We can simplify this. Remember, dividing by a number is the same as multiplying by the reciprocal of that number, giving us the cos of ๐œƒ is negative 805 root two divided by two times 35 times 23. And if we were to evaluate 35 times 23, we would see itโ€™s exactly equal to 805. So we can cancel these, leaving us with the cos of ๐œƒ is equal to negative root two over two.

And finally, we can solve for our value of ๐œƒ by taking the inverse cos of both sides of the equation. Remember, we know this will give us the smaller angle between our two vectors. This gives us ๐œƒ is the inverse cos of negative root two over two, which we can calculate is 135 degrees.

Letโ€™s now see an example of how we would calculate the angle between two vectors given their component forms.

Find the angle ๐œƒ between the vectors ๐• four, two, negative one and ๐– eight, four, negative two.

In this question, weโ€™re given two vectors in component form. And weโ€™re asked to find the angle ๐œƒ between these two vectors. To do this, we know a formula for finding the angle between any two vectors. We recall if ๐œƒ is the angle between vectors ๐• and ๐–, then ๐œƒ satisfies the equation the cos of ๐œƒ is equal to the dot product between ๐• and ๐– divided by the modulus of ๐• times the modulus of ๐–.

And since weโ€™re given ๐• and ๐– in component form, we can calculate all of these values. So we can find our value of ๐œƒ. Letโ€™s start by calculating the dot product between ๐• and ๐–. So we want to find the dot product between the vectors four, two, negative one and eight, four, negative two. Remember, to find a dot product between two vectors, we need to multiply the corresponding components together and then add all of these together.

Multiplying the first components of each vector together, we get four times eight. Multiplying the second components, we get two times four. And multiplying the third components, we get negative one times negative two. So the dot product of these two vectors will be the sum of these three products. And we can evaluate this expression. We get the dot product between ๐• and ๐– is 42.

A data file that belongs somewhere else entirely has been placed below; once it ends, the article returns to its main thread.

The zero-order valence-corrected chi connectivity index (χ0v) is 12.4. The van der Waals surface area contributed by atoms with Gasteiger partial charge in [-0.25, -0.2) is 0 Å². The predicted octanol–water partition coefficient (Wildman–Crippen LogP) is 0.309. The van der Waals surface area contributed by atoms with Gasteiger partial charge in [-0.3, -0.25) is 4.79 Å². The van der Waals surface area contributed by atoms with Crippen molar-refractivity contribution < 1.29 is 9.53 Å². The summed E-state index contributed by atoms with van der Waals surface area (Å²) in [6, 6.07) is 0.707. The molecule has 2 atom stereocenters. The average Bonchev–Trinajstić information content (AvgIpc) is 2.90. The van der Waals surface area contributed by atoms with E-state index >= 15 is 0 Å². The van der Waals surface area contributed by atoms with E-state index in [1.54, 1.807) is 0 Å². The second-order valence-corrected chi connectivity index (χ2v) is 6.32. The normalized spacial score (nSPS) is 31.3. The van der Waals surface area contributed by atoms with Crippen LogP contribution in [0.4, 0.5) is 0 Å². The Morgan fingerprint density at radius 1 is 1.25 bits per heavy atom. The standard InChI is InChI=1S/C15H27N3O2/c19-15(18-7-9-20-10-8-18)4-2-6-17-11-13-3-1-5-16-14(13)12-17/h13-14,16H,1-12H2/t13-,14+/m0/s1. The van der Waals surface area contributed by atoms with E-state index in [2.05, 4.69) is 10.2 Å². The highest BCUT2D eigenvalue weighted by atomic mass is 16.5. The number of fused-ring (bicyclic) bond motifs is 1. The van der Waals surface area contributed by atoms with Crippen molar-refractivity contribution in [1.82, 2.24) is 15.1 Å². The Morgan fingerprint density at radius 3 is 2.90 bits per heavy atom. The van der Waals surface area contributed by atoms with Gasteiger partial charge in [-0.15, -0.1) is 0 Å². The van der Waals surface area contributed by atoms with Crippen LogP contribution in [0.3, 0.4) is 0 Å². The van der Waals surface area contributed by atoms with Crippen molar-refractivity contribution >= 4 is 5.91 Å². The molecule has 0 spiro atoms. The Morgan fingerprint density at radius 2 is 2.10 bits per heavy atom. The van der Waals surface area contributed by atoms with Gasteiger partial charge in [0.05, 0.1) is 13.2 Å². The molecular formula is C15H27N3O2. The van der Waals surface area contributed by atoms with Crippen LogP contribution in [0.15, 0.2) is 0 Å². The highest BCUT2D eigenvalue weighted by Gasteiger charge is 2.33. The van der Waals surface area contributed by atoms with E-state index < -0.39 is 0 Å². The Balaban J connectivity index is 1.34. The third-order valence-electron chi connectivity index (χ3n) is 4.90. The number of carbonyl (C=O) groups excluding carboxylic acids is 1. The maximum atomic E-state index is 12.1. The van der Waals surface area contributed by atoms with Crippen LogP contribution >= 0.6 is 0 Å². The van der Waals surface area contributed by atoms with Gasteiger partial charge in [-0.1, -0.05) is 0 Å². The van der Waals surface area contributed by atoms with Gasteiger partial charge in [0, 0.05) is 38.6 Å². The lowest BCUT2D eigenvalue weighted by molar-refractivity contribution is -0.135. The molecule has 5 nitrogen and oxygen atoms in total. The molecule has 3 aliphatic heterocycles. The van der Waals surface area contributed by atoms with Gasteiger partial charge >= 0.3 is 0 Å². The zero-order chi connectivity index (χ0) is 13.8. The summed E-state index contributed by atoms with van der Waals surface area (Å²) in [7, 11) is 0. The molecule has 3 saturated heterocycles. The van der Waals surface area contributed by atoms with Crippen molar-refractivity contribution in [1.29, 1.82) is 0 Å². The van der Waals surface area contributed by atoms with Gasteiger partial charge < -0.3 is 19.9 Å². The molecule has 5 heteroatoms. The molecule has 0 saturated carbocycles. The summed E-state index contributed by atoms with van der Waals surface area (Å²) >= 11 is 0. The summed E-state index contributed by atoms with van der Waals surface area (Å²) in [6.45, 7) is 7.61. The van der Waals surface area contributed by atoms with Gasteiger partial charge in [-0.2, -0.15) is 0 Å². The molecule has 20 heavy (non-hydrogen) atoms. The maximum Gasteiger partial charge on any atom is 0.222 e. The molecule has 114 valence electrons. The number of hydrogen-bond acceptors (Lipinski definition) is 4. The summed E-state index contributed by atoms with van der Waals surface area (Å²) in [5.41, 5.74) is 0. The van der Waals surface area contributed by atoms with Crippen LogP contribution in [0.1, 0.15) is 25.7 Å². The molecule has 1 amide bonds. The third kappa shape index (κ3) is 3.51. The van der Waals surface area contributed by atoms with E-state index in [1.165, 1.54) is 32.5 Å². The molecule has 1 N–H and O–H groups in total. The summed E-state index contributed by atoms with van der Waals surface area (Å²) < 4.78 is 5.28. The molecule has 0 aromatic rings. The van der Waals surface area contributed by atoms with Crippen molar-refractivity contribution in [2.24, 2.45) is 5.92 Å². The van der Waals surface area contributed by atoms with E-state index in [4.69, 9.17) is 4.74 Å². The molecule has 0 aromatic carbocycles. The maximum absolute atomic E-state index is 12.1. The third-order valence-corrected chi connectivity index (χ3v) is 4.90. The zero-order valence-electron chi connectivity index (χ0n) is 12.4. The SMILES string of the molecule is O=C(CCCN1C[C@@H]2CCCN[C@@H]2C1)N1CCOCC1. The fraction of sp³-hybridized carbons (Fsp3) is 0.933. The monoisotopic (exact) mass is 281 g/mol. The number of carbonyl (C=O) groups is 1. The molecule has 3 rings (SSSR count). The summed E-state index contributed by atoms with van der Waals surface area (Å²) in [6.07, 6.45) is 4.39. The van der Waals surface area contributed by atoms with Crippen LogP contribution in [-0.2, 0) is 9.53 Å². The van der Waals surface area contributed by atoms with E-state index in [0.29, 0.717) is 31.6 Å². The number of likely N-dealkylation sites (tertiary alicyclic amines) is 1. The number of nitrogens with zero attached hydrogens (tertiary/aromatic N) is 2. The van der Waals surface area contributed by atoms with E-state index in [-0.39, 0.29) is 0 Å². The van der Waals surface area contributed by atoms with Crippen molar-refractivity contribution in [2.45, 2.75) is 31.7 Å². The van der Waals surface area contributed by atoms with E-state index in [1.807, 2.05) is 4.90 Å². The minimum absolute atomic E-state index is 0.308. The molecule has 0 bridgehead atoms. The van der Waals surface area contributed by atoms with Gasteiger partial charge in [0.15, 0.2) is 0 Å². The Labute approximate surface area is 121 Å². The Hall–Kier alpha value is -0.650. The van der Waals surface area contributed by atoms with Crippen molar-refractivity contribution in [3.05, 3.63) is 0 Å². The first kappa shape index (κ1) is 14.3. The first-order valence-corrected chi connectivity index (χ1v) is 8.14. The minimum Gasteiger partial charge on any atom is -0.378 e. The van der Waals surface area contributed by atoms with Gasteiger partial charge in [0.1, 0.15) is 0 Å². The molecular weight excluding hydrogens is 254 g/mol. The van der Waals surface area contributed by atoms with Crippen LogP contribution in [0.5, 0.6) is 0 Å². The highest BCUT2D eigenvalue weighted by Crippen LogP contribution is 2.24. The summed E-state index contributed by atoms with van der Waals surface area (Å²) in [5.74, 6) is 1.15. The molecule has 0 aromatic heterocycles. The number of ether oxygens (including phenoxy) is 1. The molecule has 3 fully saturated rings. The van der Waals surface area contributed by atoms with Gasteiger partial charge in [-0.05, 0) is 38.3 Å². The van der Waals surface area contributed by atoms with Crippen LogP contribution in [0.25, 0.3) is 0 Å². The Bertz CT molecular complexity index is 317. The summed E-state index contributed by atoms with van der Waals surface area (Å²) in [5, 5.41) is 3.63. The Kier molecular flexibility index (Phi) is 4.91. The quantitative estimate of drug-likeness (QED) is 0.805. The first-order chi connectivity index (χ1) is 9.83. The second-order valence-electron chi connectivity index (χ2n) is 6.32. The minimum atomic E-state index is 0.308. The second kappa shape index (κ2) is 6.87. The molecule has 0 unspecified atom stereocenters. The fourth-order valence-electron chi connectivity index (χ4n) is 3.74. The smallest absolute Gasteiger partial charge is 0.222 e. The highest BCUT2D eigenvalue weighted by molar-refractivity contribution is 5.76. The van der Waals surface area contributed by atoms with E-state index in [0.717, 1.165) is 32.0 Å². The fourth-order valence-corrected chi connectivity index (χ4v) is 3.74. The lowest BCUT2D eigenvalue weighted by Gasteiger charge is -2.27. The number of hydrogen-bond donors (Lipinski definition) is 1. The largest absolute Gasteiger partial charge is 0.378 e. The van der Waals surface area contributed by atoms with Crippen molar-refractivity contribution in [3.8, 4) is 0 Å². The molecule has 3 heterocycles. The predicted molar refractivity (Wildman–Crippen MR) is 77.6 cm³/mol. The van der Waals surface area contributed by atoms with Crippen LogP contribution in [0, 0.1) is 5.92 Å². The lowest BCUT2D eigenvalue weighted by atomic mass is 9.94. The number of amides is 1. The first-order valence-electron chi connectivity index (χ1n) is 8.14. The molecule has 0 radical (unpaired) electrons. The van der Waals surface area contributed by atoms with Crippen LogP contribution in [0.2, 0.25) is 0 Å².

However, this is not the only thing we need to calculate. We also need to find the modulus of ๐• and the modulus of ๐–. To do this, weโ€™re first going to need to recall how we find the modulus of a vector. Remember, the modulus of a vector is the square root of the sum of the squares of its components. In other words, the modulus of the vector ๐š, ๐›, ๐œ is the square root of ๐š squared plus ๐› squared plus ๐œ squared. And we know the components of ๐• are four, two, and negative one. So the modulus of ๐• is the square root of four squared plus two squared plus negative one squared.

And if we evaluate this expression, we see itโ€™s equal to the square root of 21. We can then do exactly the same thing to find the modulus of ๐–. Itโ€™s equal to the square root of eight squared plus four squared plus negative two all squared. And if we were to evaluate and simplify this expression, we would see that the modulus of ๐– is two root 21. Now that weโ€™ve found the dot product between ๐• and ๐– and the modulus of ๐• and the modulus of ๐–, we can substitute these into our equation involving ๐œƒ.

We showed the dot product between ๐• and ๐– is 42, the modulus of ๐• is root 21, and the modulus of ๐– is two root 21. Therefore, the cos of ๐œƒ is 42 over root 21 times two root 21. However, if we start evaluating this expression, we see something interesting. In the denominator of this expression, root 21 multiplied by two root 21 simplifies to give us 42. And 42 over 42 is one. So our entire equation simplifies to give us the cos of ๐œƒ is equal to one, and we can solve for ๐œƒ. We take the inverse cosine of both sides of the equation, giving us ๐œƒ is the inverse cos of one, which we know is zero degrees.

And we could stop here; however, this gives us a useful piece of information. If the angle between ๐• and ๐– is zero degrees, then ๐• and ๐– point in the same direction. In other words, weโ€™ve also shown that the vectors ๐• and ๐– are parallel. And in fact, we could directly prove this. We would see that our vector ๐– is just two times the vector ๐•. And thereโ€™s a useful result we can get from this. Because our scalar is positive, the angle between these two vectors will be zero. However, if this scalar was negative, then the angle between them would be 180 degrees because then our vectors would point in exactly opposite directions. Either way, we were able to show the angle ๐œƒ between the vectors ๐• and ๐– given to us in the question was zero degrees.

Letโ€™s see another example of finding the angle between two vectors.

Find the angle ๐œƒ between the vectors ๐ฏ is equal to ๐ข and ๐ฐ is equal to three ๐ข plus two ๐ฃ plus four ๐ค. Give your answer correct to two decimal places.

In this question, weโ€™re given two vectors ๐ฏ and ๐ฐ in terms of the unit directional vectors ๐ข, ๐ฃ, and ๐ค. And weโ€™re asked to find the angle ๐œƒ between these two vectors. And we need to give our answer to two decimal places.